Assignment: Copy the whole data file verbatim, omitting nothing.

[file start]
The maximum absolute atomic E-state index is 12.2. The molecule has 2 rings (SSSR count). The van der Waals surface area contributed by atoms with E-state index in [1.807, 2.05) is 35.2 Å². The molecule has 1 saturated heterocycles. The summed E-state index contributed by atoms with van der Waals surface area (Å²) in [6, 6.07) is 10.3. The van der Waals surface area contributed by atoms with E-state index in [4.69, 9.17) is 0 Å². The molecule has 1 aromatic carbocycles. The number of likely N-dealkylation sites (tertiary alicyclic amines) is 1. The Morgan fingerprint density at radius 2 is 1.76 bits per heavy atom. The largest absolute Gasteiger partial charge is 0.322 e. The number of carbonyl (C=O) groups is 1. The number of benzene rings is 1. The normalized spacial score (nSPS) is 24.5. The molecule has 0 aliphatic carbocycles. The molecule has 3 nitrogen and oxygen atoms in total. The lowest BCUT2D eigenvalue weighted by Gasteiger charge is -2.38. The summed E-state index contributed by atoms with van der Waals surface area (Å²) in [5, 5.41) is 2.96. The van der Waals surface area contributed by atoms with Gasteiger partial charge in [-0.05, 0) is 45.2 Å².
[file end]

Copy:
The maximum absolute atomic E-state index is 12.2. The molecule has 2 rings (SSSR count). The van der Waals surface area contributed by atoms with E-state index in [1.807, 2.05) is 35.2 Å². The molecule has 1 saturated heterocycles. The summed E-state index contributed by atoms with van der Waals surface area (Å²) in [6, 6.07) is 10.3. The van der Waals surface area contributed by atoms with E-state index in [4.69, 9.17) is 0 Å². The molecule has 1 aromatic carbocycles. The number of likely N-dealkylation sites (tertiary alicyclic amines) is 1. The Morgan fingerprint density at radius 2 is 1.76 bits per heavy atom. The largest absolute Gasteiger partial charge is 0.322 e. The number of carbonyl (C=O) groups is 1. The number of benzene rings is 1. The normalized spacial score (nSPS) is 24.5. The molecule has 0 aliphatic carbocycles. The molecule has 3 nitrogen and oxygen atoms in total. The lowest BCUT2D eigenvalue weighted by Gasteiger charge is -2.38. The summed E-state index contributed by atoms with van der Waals surface area (Å²) in [5, 5.41) is 2.96. The van der Waals surface area contributed by atoms with Gasteiger partial charge in [-0.05, 0) is 45.2 Å².